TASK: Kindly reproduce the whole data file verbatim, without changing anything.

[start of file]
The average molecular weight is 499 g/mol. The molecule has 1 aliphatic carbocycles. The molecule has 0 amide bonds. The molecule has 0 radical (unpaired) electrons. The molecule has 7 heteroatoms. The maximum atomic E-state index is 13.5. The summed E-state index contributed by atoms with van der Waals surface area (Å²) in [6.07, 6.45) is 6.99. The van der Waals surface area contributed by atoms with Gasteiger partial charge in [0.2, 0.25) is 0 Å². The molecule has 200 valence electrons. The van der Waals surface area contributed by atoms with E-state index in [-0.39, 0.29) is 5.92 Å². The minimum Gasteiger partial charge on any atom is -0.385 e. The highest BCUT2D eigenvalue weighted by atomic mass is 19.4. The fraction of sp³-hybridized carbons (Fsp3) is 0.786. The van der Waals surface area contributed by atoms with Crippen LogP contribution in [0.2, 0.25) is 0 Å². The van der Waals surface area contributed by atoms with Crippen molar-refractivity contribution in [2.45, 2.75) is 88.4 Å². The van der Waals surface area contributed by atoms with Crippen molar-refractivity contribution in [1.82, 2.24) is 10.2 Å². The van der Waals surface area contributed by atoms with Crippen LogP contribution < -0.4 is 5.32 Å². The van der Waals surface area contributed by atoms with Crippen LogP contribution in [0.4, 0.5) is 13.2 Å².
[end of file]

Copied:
The average molecular weight is 499 g/mol. The molecule has 1 aliphatic carbocycles. The molecule has 0 amide bonds. The molecule has 0 radical (unpaired) electrons. The molecule has 7 heteroatoms. The maximum atomic E-state index is 13.5. The summed E-state index contributed by atoms with van der Waals surface area (Å²) in [6.07, 6.45) is 6.99. The van der Waals surface area contributed by atoms with Gasteiger partial charge in [0.2, 0.25) is 0 Å². The molecule has 200 valence electrons. The van der Waals surface area contributed by atoms with E-state index in [-0.39, 0.29) is 5.92 Å². The minimum Gasteiger partial charge on any atom is -0.385 e. The highest BCUT2D eigenvalue weighted by atomic mass is 19.4. The fraction of sp³-hybridized carbons (Fsp3) is 0.786. The van der Waals surface area contributed by atoms with Crippen LogP contribution in [0.2, 0.25) is 0 Å². The van der Waals surface area contributed by atoms with Crippen molar-refractivity contribution in [2.45, 2.75) is 88.4 Å². The van der Waals surface area contributed by atoms with Crippen molar-refractivity contribution in [1.82, 2.24) is 10.2 Å². The van der Waals surface area contributed by atoms with Crippen LogP contribution < -0.4 is 5.32 Å². The van der Waals surface area contributed by atoms with Crippen LogP contribution in [0.4, 0.5) is 13.2 Å².